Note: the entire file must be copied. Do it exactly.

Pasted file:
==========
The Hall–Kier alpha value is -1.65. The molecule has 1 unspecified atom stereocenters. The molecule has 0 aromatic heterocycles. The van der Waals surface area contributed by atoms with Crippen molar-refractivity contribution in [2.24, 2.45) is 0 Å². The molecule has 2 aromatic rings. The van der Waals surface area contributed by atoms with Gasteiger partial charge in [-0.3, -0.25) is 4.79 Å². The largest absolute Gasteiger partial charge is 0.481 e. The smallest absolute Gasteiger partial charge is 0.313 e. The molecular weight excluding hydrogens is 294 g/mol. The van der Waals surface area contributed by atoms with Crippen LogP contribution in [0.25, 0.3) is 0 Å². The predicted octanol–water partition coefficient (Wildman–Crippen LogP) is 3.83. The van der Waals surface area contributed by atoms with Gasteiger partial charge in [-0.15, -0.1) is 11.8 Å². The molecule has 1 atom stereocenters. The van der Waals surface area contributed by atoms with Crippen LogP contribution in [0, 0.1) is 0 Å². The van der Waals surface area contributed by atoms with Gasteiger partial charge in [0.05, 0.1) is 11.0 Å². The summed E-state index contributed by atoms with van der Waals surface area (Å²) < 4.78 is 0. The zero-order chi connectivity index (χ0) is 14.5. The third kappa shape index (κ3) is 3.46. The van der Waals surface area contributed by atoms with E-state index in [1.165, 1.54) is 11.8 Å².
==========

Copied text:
The Hall–Kier alpha value is -1.65. The molecule has 1 unspecified atom stereocenters. The molecule has 0 aromatic heterocycles. The van der Waals surface area contributed by atoms with Crippen molar-refractivity contribution in [2.24, 2.45) is 0 Å². The molecule has 2 aromatic rings. The van der Waals surface area contributed by atoms with Gasteiger partial charge in [-0.3, -0.25) is 4.79 Å². The largest absolute Gasteiger partial charge is 0.481 e. The smallest absolute Gasteiger partial charge is 0.313 e. The molecular weight excluding hydrogens is 294 g/mol. The van der Waals surface area contributed by atoms with Crippen LogP contribution in [0.25, 0.3) is 0 Å². The predicted octanol–water partition coefficient (Wildman–Crippen LogP) is 3.83. The van der Waals surface area contributed by atoms with Gasteiger partial charge in [-0.15, -0.1) is 11.8 Å². The molecule has 1 atom stereocenters. The van der Waals surface area contributed by atoms with Crippen LogP contribution in [0, 0.1) is 0 Å². The van der Waals surface area contributed by atoms with Gasteiger partial charge in [0.05, 0.1) is 11.0 Å². The summed E-state index contributed by atoms with van der Waals surface area (Å²) < 4.78 is 0. The zero-order chi connectivity index (χ0) is 14.5. The third kappa shape index (κ3) is 3.46. The van der Waals surface area contributed by atoms with E-state index in [1.165, 1.54) is 11.8 Å².